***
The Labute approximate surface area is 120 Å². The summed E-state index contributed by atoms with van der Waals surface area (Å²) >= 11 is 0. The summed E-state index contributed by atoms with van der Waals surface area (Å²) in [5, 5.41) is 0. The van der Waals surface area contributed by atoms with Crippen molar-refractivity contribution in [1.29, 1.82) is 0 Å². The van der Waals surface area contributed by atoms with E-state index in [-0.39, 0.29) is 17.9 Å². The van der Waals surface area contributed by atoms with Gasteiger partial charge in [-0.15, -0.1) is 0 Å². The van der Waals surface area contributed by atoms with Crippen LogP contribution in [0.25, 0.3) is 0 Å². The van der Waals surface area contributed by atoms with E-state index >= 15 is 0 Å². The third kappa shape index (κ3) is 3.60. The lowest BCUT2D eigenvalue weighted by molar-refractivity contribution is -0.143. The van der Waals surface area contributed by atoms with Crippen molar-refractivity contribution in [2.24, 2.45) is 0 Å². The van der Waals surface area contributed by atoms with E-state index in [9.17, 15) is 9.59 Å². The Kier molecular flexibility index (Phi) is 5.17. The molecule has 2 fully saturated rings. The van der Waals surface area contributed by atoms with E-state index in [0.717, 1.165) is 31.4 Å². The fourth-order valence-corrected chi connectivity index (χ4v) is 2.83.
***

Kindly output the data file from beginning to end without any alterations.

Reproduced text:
The Labute approximate surface area is 120 Å². The summed E-state index contributed by atoms with van der Waals surface area (Å²) >= 11 is 0. The summed E-state index contributed by atoms with van der Waals surface area (Å²) in [5, 5.41) is 0. The van der Waals surface area contributed by atoms with Crippen molar-refractivity contribution in [1.29, 1.82) is 0 Å². The van der Waals surface area contributed by atoms with E-state index in [-0.39, 0.29) is 17.9 Å². The van der Waals surface area contributed by atoms with Gasteiger partial charge in [-0.15, -0.1) is 0 Å². The van der Waals surface area contributed by atoms with Crippen LogP contribution in [0.25, 0.3) is 0 Å². The van der Waals surface area contributed by atoms with E-state index >= 15 is 0 Å². The third kappa shape index (κ3) is 3.60. The lowest BCUT2D eigenvalue weighted by molar-refractivity contribution is -0.143. The van der Waals surface area contributed by atoms with Crippen molar-refractivity contribution in [2.24, 2.45) is 0 Å². The van der Waals surface area contributed by atoms with E-state index in [9.17, 15) is 9.59 Å². The Kier molecular flexibility index (Phi) is 5.17. The molecule has 2 fully saturated rings. The van der Waals surface area contributed by atoms with E-state index in [0.717, 1.165) is 31.4 Å². The fourth-order valence-corrected chi connectivity index (χ4v) is 2.83.